Category: One of my many opinons

Audience participation in the social media age

Social Media is a big part of my life. I rely on my Facebook friends to give me the important details about a school event when the monster that lives in my son’s backpack gets hungry and eats the important papers (aside: why can’t they ever lose the unimportant papers???). Twitter is an excellent source of breaking news and where I find most of my book recommendations. Effective use of social media comes down to finding trusted sources and forging relationships. When it’s done right, it’s wonderful way to build a community. Some of whom you’ll never meet in real life, some of whom live right down the street.

Intelligence cast l-r Marg Helgenburger, Meghan Ory, John Billingsly, Josh Holloway, P.J. Byrne
Photo Courtesy of @MargHelgen

Social media is also a wonderful way to connect with others who share your interests. In January, CBS premiered the show Intelligence, a procedural featuring Josh Holloway (of Lost fame) as Gabriel Vaughn, a U.S. Intelligence agent with a microchip in his brain. The chip allows him to access any information that is in the cloud. With a mere thought he could access DMV databases, satellite feeds, and well, social media. The show was timely, and in my opinion, well written and produced.

The show had it’s own Twitter account (@IntelligenceCBS) which I followed and from there, I was able to connect with other fans, the executive producer, the writers and three actors who starred on the show. They shared behind the scenes photos and interesting trivia about the production of the show.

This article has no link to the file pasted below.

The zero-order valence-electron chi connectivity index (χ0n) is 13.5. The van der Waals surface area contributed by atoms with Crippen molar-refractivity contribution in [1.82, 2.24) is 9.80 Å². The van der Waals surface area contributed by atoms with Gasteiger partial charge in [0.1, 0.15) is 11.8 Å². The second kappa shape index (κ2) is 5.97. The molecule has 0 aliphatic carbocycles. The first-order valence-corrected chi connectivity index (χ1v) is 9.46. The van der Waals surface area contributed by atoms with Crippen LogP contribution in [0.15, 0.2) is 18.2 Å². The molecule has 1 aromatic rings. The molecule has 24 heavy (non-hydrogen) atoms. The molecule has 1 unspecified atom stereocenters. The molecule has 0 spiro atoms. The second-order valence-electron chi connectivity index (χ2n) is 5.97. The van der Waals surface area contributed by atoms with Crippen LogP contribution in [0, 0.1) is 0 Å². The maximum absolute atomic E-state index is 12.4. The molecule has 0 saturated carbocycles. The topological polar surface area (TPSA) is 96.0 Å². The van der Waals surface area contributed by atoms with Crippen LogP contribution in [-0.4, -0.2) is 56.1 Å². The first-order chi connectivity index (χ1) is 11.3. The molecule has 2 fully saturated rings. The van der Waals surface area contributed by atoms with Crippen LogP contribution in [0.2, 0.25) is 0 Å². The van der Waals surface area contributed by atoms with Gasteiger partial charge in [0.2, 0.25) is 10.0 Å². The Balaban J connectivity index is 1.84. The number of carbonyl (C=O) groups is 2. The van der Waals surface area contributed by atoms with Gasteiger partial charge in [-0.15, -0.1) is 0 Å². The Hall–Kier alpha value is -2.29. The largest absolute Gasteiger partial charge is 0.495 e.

Several episodes were live tweeted. Michael Seitzman the Executive Producer, at least one of the writers and a couple of the actors. They would add commentary as the show aired on the East Coast. Normally, I record shows on our DVR and watch them as I can. I took to watching Intelligence live to take advantage of the live Tweet stream. One comical event happened when Seitzman was sabotaged by his three year old.  He was watching a DVD copy from his home outside L.A., when his 3 year old son advanced the DVD. He had to tweet to find out where in the show those of us watching in real time were.

I felt more connected to a TV show than I ever had in the past and not because of some marketing campaign. Because the people behind the show, genuinely interacted with the fans. The cast and crew were great about answering fan questions. The day Seitzman responded to one of my tweets I felt like a total rock star. That community made watching the show more fun.

Slated as a mid-season replacement, they only shot thirteen episodes, so the first season ended mid-March. Those of us who were hooked were left on pins and needles waiting for CBS to announce that the show had been renewed.

I enjoyed the show so much that I purchased all 13 episodes on iTunes, a first for me. As we waited for a renewal announcement, I made sure to share my passion for this show with my social media circles at least a couple times a week. I wanted to show the powers-that-be at CBS that I REALLY wanted a second season to get to know these characters better. We would know for sure one way or the other no later than May 14th.